Richard Hamilton is touted as Britain’s most important post war artist, but I have to admit that a year ago when the National Gallery showed his late works, I simply didn’t get them. Meeting the same paintings again in the last rooms of this huge Tate Modern retrospective (until 26 May), they made sense. There is something wonderful about a retrospective that takes the viewer on a journey with the artist as his career develops, and the Tate does these very well. One floor below me was the Klee with his fantastical drawings and delicate watercolours, and the dark pall the war cast over the early freshness of his colours. To be honest, I could have walked out with half a dozen Klee’s under my coat, while I would have struggled to choose a single Hamilton to hang at home. That’s probably because they are much more cerebral works that comment on an era of vapid consumerism, but it doesn’t diminish his importance as a British artist.
So much of what is currently hailed as innovative either has its roots here, or is simply a crib of this pioneering artist’s work. He was talking about Pop Art long before Andy Warhol ever used the phrase and doing installations before they had a name.
In partnership with the Tate, a second exhibition at the Institute of Contemporary Arts (until 6 April) recreates not only two of Hamilton’s large installations, but looks at his ongoing involvement with the ICA in a big archive section. The installations were first produced for the ICA’s Dover Street premises. Man, Machine and Motion (1955) immerses one in over 200 images of man’s fascination with flying clipped onto a steel frame, while the later Exhibit (1957) replaces the photographic images with sheets of Perspex colour.
Hamilton isn’t nearly as well-known as his peers, Lucien Freud and Francis Bacon, but many of his images are: the Beatles’ all-white record cover, with a scrapbook poster insert; the picture of Mick Jagger and friend shading their eyes from the cameras as they are handcuffed for possession of marijuana; JFK peering from an astronaut’s helmet; the sleek lines of a Chrysler, or a photomontage with the impossible title Just what is it that makes today’s homes so different, so appealing? This modern day Adam and Eve, surrounded by domestic appliances, are considered the first Pop Art image, as the musclebound man brandishes a lollipop with the word Pop.
Pop Art is a term Hamilton defined in a letter in 1957 as “Popular (designed for a mass audience), Transient (short-term solution), Expendable (easily forgotten), Low-cost, Mass-produced, Young (aimed at youth), Witty, Sexy, Gimmicky, Glamorous, Big business.” Half a century later that still sums up rather a lot of what has followed in the art world.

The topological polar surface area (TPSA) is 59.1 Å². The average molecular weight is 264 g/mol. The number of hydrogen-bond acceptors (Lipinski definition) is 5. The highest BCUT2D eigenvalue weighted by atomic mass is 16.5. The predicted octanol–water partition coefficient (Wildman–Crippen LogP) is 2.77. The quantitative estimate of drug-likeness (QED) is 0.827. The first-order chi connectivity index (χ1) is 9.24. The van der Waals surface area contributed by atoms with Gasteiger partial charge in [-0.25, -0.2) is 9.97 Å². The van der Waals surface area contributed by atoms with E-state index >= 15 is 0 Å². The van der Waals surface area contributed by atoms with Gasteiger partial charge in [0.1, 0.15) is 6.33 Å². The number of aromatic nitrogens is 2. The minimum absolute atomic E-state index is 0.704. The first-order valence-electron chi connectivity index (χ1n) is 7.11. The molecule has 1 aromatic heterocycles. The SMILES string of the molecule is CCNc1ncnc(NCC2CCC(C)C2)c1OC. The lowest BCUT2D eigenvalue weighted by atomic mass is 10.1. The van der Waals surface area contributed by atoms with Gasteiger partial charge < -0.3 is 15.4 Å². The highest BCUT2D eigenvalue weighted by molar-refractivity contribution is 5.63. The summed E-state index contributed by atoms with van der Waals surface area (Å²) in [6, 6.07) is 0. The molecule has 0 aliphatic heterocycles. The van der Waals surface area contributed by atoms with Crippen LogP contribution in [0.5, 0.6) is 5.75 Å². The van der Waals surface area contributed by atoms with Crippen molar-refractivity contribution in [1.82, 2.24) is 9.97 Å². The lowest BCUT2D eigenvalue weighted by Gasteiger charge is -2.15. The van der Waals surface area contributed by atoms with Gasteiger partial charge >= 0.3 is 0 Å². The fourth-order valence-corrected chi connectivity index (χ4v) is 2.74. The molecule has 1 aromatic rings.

Walking into one of the galleries I looked around in bewilderment – it all seemed surprisingly kitsch. The pastel green and pink paintings of nymphs by a stream, the lurid sunset over a bay, the gaudy flower arrangements. On closer inspection though, the turds in the foreground or the rolls of toilet paper in others give a different odour to the room. That same juxtaposition is evident in three striking protest oils from the Eighties and Nineties, where a lyrical background contrasts sharply with the political content of the piece. The IRA hunger striker is depicted almost as a Christian martyr and the foul walls of his smeared cell take on a decorative beauty. Tony Blair as a gun-slinging cowboy on the eve of the Iraq war is perhaps less successful.
Hamilton reprised images throughout his career, and white goods track the changes in design over the decades. The earlier images of a stainless steel toaster are repeated near the end as the design is disassembled into its constituent parts. The bland hotel Lobby is recreated into a disorientating play in perspective which includes the viewer in its mirrored image in a 1988 installation. One of his last paintings strips not only the vanishing points but the lady with her vacuum cleaner and places that dismal no-man’s land of the lobby behind her, framed on the wall. In a similar vein, three Renaissance artists peer over a photo-shopped nude, bringing fine art into the vacuous heart of modern life.
Hamilton’s work is perhaps too cerebral to ever have achieved mass popularity and time may prove his work simply gimmicky and easily forgotten, in his own words. Certainly his influences continue to resonate with younger artists and this is an important exhibition to learn where so much of what we see today began.